Manufacturing Breakthrough Blog

Furniture Manufacturer Case Study Part 3

Friday October 28, 2016

A New Constraint Emerges

One of the key lessons the leadership of our RTA manufacturing company learned was that there was no limit on the number of things that their company could have chosen to improve and it seemed like there was no limit on the number of improvement tools they could have been using.  Things like Total Quality Management, Statistical Process Control, MRP/ERP, empowerment, team concepts and so on.  Yet by simply knowing where to focus and how to focus they had achieved their somewhat miraculous results in less than three months.  The real surprise was that improvement came mainly as a result of changing some of their existing policies, procedures, and measurements and using the concept of focus and leverage.

As they tell us in this case study, there was no need to make significant changes to the plant layout or spend lots of time on training teams, or spend lots of money on expensive computer systems, or even reducing set-up times on their equipment.  Unless a company knows where and how to focus on the very few constraints they truly have, all of the aforementioned tools available for improvement will not change their results.

This company enjoyed amazing success for roughly three years, even in the face of the one of the worst economic times in memory for their industry as a whole.  A number of their competitors had either gone out of business or had to adsorb significant losses while waiting for the economy to turn in a positive direction.  This company had managed their grooving line (their system’s constraint) until it was no longer their constraint.  When this happened, they simply refocused their resources around the new constraint and gained even more output from their same resources.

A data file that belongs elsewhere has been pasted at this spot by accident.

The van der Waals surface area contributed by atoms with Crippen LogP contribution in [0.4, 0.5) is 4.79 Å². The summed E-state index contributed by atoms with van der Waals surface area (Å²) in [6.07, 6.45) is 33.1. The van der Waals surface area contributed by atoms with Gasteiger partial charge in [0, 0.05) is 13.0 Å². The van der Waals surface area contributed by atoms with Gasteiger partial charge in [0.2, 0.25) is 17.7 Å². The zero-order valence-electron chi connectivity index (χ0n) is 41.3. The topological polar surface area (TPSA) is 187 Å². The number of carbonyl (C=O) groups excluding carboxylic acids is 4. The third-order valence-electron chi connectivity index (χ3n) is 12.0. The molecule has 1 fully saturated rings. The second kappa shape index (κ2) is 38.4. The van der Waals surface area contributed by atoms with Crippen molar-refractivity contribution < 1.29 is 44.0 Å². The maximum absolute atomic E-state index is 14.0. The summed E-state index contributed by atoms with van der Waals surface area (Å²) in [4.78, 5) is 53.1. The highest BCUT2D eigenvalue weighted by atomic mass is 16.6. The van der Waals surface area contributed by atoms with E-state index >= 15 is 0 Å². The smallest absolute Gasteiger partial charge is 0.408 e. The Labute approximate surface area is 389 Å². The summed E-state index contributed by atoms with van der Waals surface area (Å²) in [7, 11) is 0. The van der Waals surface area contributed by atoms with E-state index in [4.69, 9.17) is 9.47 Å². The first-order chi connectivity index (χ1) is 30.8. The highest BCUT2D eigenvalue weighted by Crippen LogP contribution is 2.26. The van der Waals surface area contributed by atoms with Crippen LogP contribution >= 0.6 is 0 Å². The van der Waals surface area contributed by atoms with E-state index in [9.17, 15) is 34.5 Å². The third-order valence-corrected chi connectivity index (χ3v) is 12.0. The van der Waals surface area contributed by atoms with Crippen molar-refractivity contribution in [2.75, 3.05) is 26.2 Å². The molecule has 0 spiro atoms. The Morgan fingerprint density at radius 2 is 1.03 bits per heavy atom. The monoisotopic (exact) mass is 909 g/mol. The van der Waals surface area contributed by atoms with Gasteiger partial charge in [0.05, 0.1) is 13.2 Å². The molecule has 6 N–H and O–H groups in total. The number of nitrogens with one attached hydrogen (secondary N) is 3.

As they point out in this case study, there were times when the real constraint appeared to be a lack of business, especially as this company moved into the early stages of the recession.  When this happened, they brought in their consultant for an in-house workshop for their entire management team.  This was after they had made it through their first cycle of improvement.  It quickly became apparent that there was much more to TOC than just its application to the shop floor.  This training gave them a very different perspective on the markets they could be in, as well as issues like pricing and bidding and new products to consider.

This workshop set this company up for its best-ever Autumn and its best-ever year to that point in time, in terms of revenue, units shipped, and profits.  As a result, their product line was expanded to include other wood-based products.  They used creative marketing strategies based upon TOC’s look at segmentation and pricing ideas.  These actions kept the plant busy and profitable while many of their competitors were closing their doors.

As the economy recovered, this company was ideally in a position to capitalize on their superior performance.  By the fall of that year, demand for their expanded markets was out-pacing the output of their constraint which had already undergone some set-up reduction as a natural part of Goldratt’s Five Step improvement process, “exploiting” this resources to its fullest.  One of the techniques used was to treat changeovers much like Indy-car pit crews use during pit-stops.  Their pit crew responded beautifully with people even coming in on their own time to assist with preventive maintenance on the constraints.